While aircraft manufacturers are always promoting the phrase “best-selling aircraft” in the marketing of their most popular jets, they rarely want to draw attention to their “worst sellers”.
The Airbus A318 a.k.a. the “baby bus”.
At a length of just 31.4 meters, the A318 is the smallest member of the single-aisle Airbus family.
The A318 amassed a measly 80 orders, operating with airlines such as Air France, British Airways, and Romania’s Tarom. In comparison, the A319 had accumulated orders for nearly 1500 jets, and the A320, over 4700.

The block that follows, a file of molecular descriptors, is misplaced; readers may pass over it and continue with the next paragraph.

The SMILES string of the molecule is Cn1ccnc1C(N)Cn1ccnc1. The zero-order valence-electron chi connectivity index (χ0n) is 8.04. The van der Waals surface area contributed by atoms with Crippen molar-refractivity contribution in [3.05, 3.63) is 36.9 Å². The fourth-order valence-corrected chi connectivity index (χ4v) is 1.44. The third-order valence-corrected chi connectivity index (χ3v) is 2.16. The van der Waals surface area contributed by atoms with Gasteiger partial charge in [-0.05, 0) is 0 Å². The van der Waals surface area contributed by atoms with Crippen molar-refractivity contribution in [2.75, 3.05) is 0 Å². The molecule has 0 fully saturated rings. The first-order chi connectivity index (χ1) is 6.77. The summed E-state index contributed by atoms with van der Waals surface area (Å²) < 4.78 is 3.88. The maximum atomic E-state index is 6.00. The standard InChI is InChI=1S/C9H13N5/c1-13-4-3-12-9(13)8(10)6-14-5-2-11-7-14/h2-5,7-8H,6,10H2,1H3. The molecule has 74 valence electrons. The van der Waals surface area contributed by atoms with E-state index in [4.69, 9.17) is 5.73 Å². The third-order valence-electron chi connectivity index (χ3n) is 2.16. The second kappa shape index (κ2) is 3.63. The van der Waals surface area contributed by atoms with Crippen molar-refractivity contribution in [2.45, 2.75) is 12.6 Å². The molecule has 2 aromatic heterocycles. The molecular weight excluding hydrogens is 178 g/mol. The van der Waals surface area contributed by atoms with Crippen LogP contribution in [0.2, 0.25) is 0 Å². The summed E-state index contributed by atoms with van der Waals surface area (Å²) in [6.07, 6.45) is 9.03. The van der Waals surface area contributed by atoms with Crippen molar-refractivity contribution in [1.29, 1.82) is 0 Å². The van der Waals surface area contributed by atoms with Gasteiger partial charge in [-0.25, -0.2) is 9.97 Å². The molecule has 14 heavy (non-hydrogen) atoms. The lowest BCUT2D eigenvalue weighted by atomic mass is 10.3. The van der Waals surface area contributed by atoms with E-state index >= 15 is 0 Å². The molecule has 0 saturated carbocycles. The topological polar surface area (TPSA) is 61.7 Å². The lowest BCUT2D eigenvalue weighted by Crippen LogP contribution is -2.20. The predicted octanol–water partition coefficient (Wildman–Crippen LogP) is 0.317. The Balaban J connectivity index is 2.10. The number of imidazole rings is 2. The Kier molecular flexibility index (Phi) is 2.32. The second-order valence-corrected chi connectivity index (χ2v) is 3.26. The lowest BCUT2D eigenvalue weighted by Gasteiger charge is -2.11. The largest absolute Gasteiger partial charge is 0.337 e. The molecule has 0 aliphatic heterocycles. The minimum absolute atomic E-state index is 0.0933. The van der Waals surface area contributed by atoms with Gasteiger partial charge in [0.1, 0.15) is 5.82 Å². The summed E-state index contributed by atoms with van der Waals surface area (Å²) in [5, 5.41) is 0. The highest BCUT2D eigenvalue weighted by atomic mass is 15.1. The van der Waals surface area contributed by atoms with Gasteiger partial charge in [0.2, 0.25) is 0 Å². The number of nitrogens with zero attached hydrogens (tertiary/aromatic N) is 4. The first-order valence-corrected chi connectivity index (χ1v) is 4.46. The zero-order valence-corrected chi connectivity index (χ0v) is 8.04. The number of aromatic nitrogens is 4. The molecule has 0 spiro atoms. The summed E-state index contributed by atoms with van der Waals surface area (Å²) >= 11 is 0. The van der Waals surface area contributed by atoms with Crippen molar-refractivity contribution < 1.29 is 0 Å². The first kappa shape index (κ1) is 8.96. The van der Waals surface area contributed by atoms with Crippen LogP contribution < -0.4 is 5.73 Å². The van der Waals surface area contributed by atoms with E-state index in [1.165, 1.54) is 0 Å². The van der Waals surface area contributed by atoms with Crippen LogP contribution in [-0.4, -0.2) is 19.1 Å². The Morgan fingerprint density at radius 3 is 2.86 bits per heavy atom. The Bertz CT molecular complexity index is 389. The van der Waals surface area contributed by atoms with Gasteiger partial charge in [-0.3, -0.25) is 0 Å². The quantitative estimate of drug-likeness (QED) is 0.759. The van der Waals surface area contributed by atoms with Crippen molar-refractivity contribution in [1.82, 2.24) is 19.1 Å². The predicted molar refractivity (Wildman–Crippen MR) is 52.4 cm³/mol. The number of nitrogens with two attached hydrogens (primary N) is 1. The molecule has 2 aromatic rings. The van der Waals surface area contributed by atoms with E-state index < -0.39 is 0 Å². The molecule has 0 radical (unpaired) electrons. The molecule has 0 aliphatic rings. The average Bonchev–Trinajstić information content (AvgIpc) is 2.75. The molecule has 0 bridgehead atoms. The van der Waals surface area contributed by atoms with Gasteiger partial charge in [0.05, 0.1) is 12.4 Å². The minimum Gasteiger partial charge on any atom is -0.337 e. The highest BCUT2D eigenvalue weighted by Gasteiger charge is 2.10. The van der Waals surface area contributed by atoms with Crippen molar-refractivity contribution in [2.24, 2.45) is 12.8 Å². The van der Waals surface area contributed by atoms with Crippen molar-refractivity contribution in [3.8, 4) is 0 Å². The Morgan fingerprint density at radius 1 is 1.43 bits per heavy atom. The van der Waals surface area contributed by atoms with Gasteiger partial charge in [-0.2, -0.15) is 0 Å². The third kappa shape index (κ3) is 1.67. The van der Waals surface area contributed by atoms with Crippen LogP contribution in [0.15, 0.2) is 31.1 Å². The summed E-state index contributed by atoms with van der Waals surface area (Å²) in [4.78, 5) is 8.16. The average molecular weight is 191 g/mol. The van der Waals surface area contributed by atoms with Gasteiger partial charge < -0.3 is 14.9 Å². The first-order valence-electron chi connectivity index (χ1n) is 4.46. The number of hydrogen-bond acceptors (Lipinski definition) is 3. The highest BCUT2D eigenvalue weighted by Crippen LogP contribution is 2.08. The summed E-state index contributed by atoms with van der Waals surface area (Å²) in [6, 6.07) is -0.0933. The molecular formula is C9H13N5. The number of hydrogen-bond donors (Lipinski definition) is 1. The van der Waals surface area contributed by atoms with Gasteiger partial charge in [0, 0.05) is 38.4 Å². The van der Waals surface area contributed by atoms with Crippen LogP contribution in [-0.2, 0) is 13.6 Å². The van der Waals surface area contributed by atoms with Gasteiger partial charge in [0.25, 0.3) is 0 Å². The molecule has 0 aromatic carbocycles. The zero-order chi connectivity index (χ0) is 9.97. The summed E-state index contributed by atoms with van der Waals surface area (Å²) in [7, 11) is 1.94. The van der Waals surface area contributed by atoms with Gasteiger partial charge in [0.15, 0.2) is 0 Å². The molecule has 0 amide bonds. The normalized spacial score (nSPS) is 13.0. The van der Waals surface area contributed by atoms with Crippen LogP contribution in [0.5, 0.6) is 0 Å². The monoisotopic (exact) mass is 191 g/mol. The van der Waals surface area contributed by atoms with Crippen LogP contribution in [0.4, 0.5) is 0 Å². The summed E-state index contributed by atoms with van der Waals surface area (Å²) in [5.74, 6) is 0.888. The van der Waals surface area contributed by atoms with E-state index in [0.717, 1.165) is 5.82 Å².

Besides its 10% range increase over the A320, the A318’s biggest selling feature was its commonality with other A320 family jets (A319, A320, and A321). This would allow for much more streamlined crew training and maintenance.
Ultimately, its downfall largely came from how international regulators classified the A318. Although the plane maker hoped to make the A318 a regional jet alternative, regulations in both the US and Europe placed it in the same class as larger aircraft. Consequently, its cost-to-passenger ratio suffered when calculating landing fees and other weight-related charges.